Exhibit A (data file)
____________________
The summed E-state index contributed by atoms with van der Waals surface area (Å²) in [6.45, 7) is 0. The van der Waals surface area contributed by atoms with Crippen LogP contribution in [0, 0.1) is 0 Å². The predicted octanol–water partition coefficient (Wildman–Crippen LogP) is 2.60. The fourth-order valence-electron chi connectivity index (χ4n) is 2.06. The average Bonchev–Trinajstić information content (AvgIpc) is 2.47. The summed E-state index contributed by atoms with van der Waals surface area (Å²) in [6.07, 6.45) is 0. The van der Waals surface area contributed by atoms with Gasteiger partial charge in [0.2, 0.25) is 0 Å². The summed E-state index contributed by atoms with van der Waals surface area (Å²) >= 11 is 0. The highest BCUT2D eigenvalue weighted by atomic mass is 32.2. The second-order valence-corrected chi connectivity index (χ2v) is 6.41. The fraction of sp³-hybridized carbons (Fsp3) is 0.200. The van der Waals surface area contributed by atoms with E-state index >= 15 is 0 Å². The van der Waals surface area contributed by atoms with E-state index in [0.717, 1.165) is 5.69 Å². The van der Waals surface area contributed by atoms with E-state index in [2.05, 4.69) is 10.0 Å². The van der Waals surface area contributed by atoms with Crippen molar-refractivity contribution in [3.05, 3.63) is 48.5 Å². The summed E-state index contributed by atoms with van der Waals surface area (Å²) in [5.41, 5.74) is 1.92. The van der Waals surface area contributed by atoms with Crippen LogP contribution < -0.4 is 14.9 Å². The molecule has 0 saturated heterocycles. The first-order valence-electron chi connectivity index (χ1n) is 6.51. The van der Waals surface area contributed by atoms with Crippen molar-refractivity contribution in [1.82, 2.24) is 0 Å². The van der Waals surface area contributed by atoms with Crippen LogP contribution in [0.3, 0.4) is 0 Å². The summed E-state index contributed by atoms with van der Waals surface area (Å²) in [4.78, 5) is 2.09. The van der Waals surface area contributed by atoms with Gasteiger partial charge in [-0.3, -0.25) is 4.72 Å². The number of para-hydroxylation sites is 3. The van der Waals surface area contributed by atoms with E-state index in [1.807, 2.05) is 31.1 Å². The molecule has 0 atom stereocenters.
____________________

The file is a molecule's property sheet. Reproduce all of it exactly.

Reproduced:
The summed E-state index contributed by atoms with van der Waals surface area (Å²) in [6.45, 7) is 0. The van der Waals surface area contributed by atoms with Crippen LogP contribution in [0, 0.1) is 0 Å². The predicted octanol–water partition coefficient (Wildman–Crippen LogP) is 2.60. The fourth-order valence-electron chi connectivity index (χ4n) is 2.06. The average Bonchev–Trinajstić information content (AvgIpc) is 2.47. The summed E-state index contributed by atoms with van der Waals surface area (Å²) in [6.07, 6.45) is 0. The van der Waals surface area contributed by atoms with Gasteiger partial charge in [0.2, 0.25) is 0 Å². The summed E-state index contributed by atoms with van der Waals surface area (Å²) >= 11 is 0. The highest BCUT2D eigenvalue weighted by atomic mass is 32.2. The second-order valence-corrected chi connectivity index (χ2v) is 6.41. The fraction of sp³-hybridized carbons (Fsp3) is 0.200. The van der Waals surface area contributed by atoms with E-state index >= 15 is 0 Å². The van der Waals surface area contributed by atoms with E-state index in [0.717, 1.165) is 5.69 Å². The van der Waals surface area contributed by atoms with E-state index in [2.05, 4.69) is 10.0 Å². The van der Waals surface area contributed by atoms with Crippen molar-refractivity contribution in [3.05, 3.63) is 48.5 Å². The summed E-state index contributed by atoms with van der Waals surface area (Å²) in [5.41, 5.74) is 1.92. The van der Waals surface area contributed by atoms with Crippen LogP contribution < -0.4 is 14.9 Å². The molecule has 0 saturated heterocycles. The first-order valence-electron chi connectivity index (χ1n) is 6.51. The van der Waals surface area contributed by atoms with Crippen molar-refractivity contribution in [1.82, 2.24) is 0 Å². The van der Waals surface area contributed by atoms with Crippen LogP contribution in [0.3, 0.4) is 0 Å². The summed E-state index contributed by atoms with van der Waals surface area (Å²) in [4.78, 5) is 2.09. The van der Waals surface area contributed by atoms with Gasteiger partial charge in [-0.3, -0.25) is 4.72 Å². The number of para-hydroxylation sites is 3. The van der Waals surface area contributed by atoms with E-state index in [1.807, 2.05) is 31.1 Å². The molecule has 0 atom stereocenters.